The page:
CHARLOTTE, N.C. — Kevin Harvick’s got little time for nostalgia, even as his stellar career winds down with his final NASCAR playoffs.
“I mean, I don’t really go through it like that,” the 2014 Cup Series champion said Thursday. “I think for me, it’s all a last, right?”
Harvick, 47, has 10 events left before retiring to the TV broadcast booth where he’ll be an analyst for Fox.
Harvick didn’t get weepy about his final drive around Daytona last week or any of the venues he has seen for a final time as a driver.
Harvick was a young racer with a bit of an edge when he first raced the Cup Series as the late Dale Earnhardt’s replacement at Richard Childress Racing in 2001. Harvick won in Atlanta just three weeks after Earnhardt’s fatal accident.
Back then, Harvick didn’t much care whether anyone on or off the track liked or admired him. He only wanted to win. “I wanted them to think about me all the time when I was in front of them, when I was behind them, when I walked into a room,” Harvick said with a grin.
Things are different these days. He’s grateful for another championship chance — Harvick’s tied for NASCAR’s lead with Denny Hamlin with 17 trips to the playoffs — and that he’s regarded as statesman of the sport who’s left a positive impact with younger competitors.
“I’m in heaven,” Harvick said. “And I think that’s what’s great about being where I’m at. I think that having those relationships with a lot of the other drivers and having the respect of your competitors in the garage is something that is hard to come by.”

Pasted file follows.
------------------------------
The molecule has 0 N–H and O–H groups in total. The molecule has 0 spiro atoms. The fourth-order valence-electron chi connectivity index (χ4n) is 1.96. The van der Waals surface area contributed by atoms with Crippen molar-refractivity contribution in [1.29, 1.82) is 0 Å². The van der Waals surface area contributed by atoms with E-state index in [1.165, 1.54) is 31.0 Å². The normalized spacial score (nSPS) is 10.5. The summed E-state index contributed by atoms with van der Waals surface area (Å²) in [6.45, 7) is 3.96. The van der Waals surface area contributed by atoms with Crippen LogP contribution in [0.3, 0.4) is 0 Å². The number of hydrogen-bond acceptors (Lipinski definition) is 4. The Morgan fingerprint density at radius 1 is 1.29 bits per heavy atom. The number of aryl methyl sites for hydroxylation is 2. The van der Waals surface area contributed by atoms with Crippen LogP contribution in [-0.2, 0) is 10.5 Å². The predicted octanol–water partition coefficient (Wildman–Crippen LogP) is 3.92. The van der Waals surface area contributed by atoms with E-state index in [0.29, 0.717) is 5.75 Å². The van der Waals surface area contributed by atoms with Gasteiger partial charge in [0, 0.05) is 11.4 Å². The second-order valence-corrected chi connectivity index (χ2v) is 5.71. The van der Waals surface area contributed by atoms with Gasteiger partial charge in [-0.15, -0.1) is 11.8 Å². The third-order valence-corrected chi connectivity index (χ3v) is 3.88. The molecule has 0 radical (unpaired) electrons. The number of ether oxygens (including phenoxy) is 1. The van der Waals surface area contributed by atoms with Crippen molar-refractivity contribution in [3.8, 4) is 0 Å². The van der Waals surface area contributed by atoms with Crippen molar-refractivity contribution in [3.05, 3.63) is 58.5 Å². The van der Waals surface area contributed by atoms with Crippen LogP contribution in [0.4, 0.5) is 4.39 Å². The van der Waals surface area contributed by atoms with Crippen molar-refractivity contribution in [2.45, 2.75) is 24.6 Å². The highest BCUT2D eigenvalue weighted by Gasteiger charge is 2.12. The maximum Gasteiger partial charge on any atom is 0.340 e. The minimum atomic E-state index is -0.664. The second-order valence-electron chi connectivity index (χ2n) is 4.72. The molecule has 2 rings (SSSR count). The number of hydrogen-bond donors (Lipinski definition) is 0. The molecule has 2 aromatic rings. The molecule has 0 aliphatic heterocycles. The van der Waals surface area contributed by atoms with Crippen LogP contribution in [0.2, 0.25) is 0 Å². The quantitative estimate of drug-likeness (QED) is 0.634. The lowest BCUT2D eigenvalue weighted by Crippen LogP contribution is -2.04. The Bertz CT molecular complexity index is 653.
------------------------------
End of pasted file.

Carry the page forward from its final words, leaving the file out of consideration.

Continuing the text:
This has not been the season Harvick anticipated when he mapped out his final drive around NASCAR last fall. He and his Stewart-Haas No. 4 team are winless and enter 15th among the 16 racers who’ll chase a title the next few months.
That doesn’t mean Harvick can’t be a threat to make some noise before he’s done.
Hamlin said on his podcast this week that while Harvick’s team hasn’t had the necessary speed to find Victory Lane this year, he and his crew chief Rodney Childers are both capable of surprises.
“That number four team, they’ll just find a way,” Hamlin said with awe.
Harvick hopes so. He’s had 10 top 10s this season, the best a second place at the Goodyear 400 at Darlington Raceway, where the NASCAR playoffs start Sunday night.
Harvick has three career victories at Darlington, the last coming at the Southern 500 in September 2020.
One of Harvick’s most unique and memorable wins came at the track “Too Tough To Tame” earlier that same year when NASCAR became the first professional sport to return to action after shutting down due to the COVID-19 pandemic.
Harvick won’t ever forget how amped up he was after crossing the final line, stepping out of his car and hearing silence as fans were not permitted in the stands for health reasons.
“Still one of the most empty and awkward feelings that I’ve ever had at a racetrack,” he said.
Weirder still was a quick celebration in the winner’s circle at the track where they took “three pictures and (me) carrying the trophy back to my motorhome myself,” he said.
Harvick believes his team has come close to success this season and he’s still chasing victory despite his short-timer status on track.
It’s “not the first time we’ve had performance struggles,” he said. “It’s all in how you overcome those things. And here we are again, right?”
Harvick said his planning on the front end of his final season has meant a more enjoyable experience. He’s appreciated the fans’ support and signs celebrating his achievements at many tracks this season.
“You know, I’m in a fortunate position to be able to say, ’Hey, this is it,” he said. “I get to go out on my own terms.”
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